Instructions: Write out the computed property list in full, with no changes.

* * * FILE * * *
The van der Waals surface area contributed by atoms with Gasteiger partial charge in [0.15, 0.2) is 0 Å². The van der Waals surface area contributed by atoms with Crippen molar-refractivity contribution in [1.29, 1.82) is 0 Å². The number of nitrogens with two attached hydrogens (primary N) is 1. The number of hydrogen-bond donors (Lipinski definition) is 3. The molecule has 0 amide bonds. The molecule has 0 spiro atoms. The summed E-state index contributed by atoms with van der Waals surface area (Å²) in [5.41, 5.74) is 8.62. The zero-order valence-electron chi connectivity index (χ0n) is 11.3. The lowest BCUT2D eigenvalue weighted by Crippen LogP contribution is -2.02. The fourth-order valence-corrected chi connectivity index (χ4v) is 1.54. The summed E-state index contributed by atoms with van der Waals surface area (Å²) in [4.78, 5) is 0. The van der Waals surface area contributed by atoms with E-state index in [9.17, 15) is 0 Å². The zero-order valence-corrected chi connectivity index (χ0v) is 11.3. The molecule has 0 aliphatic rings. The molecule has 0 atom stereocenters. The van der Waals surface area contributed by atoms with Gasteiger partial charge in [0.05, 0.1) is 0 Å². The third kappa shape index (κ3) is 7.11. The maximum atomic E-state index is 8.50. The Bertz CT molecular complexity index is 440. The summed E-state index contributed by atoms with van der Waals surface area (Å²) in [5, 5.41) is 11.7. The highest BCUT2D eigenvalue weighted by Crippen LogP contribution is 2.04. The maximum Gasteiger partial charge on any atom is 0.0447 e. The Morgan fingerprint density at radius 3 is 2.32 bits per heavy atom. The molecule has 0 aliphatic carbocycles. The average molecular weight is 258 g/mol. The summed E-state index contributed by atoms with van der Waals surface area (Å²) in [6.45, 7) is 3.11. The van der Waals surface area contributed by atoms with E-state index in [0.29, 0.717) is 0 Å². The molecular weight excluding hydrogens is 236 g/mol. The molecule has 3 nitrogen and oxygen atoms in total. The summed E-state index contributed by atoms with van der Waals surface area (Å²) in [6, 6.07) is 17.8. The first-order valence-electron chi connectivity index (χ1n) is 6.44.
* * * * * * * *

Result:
The van der Waals surface area contributed by atoms with Gasteiger partial charge in [0.15, 0.2) is 0 Å². The van der Waals surface area contributed by atoms with Crippen molar-refractivity contribution in [1.29, 1.82) is 0 Å². The number of nitrogens with two attached hydrogens (primary N) is 1. The number of hydrogen-bond donors (Lipinski definition) is 3. The molecule has 0 amide bonds. The molecule has 0 spiro atoms. The summed E-state index contributed by atoms with van der Waals surface area (Å²) in [5.41, 5.74) is 8.62. The zero-order valence-electron chi connectivity index (χ0n) is 11.3. The lowest BCUT2D eigenvalue weighted by Crippen LogP contribution is -2.02. The fourth-order valence-corrected chi connectivity index (χ4v) is 1.54. The summed E-state index contributed by atoms with van der Waals surface area (Å²) in [4.78, 5) is 0. The van der Waals surface area contributed by atoms with E-state index in [9.17, 15) is 0 Å². The zero-order valence-corrected chi connectivity index (χ0v) is 11.3. The molecule has 0 aliphatic rings. The molecule has 0 atom stereocenters. The van der Waals surface area contributed by atoms with Gasteiger partial charge in [0.05, 0.1) is 0 Å². The third kappa shape index (κ3) is 7.11. The maximum atomic E-state index is 8.50. The Bertz CT molecular complexity index is 440. The summed E-state index contributed by atoms with van der Waals surface area (Å²) in [5, 5.41) is 11.7. The highest BCUT2D eigenvalue weighted by Crippen LogP contribution is 2.04. The maximum Gasteiger partial charge on any atom is 0.0447 e. The Morgan fingerprint density at radius 3 is 2.32 bits per heavy atom. The molecule has 0 aliphatic carbocycles. The average molecular weight is 258 g/mol. The summed E-state index contributed by atoms with van der Waals surface area (Å²) in [6.45, 7) is 3.11. The van der Waals surface area contributed by atoms with E-state index in [0.29, 0.717) is 0 Å². The molecular weight excluding hydrogens is 236 g/mol. The molecule has 3 nitrogen and oxygen atoms in total. The summed E-state index contributed by atoms with van der Waals surface area (Å²) in [6, 6.07) is 17.8. The first-order valence-electron chi connectivity index (χ1n) is 6.44.